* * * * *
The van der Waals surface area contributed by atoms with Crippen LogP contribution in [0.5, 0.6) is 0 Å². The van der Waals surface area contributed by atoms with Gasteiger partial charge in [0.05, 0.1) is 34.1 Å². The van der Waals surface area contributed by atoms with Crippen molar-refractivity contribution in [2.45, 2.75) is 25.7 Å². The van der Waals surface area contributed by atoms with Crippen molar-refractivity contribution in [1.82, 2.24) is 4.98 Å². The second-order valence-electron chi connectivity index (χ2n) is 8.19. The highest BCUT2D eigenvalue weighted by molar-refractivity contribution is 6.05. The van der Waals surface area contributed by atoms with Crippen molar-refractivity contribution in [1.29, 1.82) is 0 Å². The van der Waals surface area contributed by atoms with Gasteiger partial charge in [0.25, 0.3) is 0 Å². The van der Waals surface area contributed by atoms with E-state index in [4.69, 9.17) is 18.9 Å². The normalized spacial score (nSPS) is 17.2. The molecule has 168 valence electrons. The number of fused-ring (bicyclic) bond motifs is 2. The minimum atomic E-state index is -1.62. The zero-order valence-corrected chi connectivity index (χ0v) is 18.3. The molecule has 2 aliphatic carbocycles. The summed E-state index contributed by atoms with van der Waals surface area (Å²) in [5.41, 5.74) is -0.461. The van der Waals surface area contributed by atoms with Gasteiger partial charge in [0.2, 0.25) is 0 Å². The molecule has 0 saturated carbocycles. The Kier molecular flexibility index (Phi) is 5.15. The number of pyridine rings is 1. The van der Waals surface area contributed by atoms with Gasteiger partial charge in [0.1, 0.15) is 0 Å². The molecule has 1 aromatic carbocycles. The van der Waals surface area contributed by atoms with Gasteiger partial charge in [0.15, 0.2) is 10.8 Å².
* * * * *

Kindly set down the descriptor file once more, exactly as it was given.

The van der Waals surface area contributed by atoms with Crippen LogP contribution in [0.5, 0.6) is 0 Å². The van der Waals surface area contributed by atoms with Gasteiger partial charge in [0.05, 0.1) is 34.1 Å². The van der Waals surface area contributed by atoms with Crippen molar-refractivity contribution in [2.45, 2.75) is 25.7 Å². The van der Waals surface area contributed by atoms with Crippen molar-refractivity contribution in [1.82, 2.24) is 4.98 Å². The second-order valence-electron chi connectivity index (χ2n) is 8.19. The highest BCUT2D eigenvalue weighted by molar-refractivity contribution is 6.05. The van der Waals surface area contributed by atoms with Crippen molar-refractivity contribution in [1.29, 1.82) is 0 Å². The van der Waals surface area contributed by atoms with Gasteiger partial charge in [0.25, 0.3) is 0 Å². The van der Waals surface area contributed by atoms with E-state index in [4.69, 9.17) is 18.9 Å². The normalized spacial score (nSPS) is 17.2. The molecule has 168 valence electrons. The number of fused-ring (bicyclic) bond motifs is 2. The minimum atomic E-state index is -1.62. The zero-order valence-corrected chi connectivity index (χ0v) is 18.3. The molecule has 2 aliphatic carbocycles. The summed E-state index contributed by atoms with van der Waals surface area (Å²) in [5.41, 5.74) is -0.461. The van der Waals surface area contributed by atoms with Gasteiger partial charge in [0.2, 0.25) is 0 Å². The molecule has 0 saturated carbocycles. The Kier molecular flexibility index (Phi) is 5.15. The number of pyridine rings is 1. The van der Waals surface area contributed by atoms with Gasteiger partial charge in [0.1, 0.15) is 0 Å². The molecule has 1 aromatic carbocycles. The van der Waals surface area contributed by atoms with Gasteiger partial charge in [0.15, 0.2) is 10.8 Å².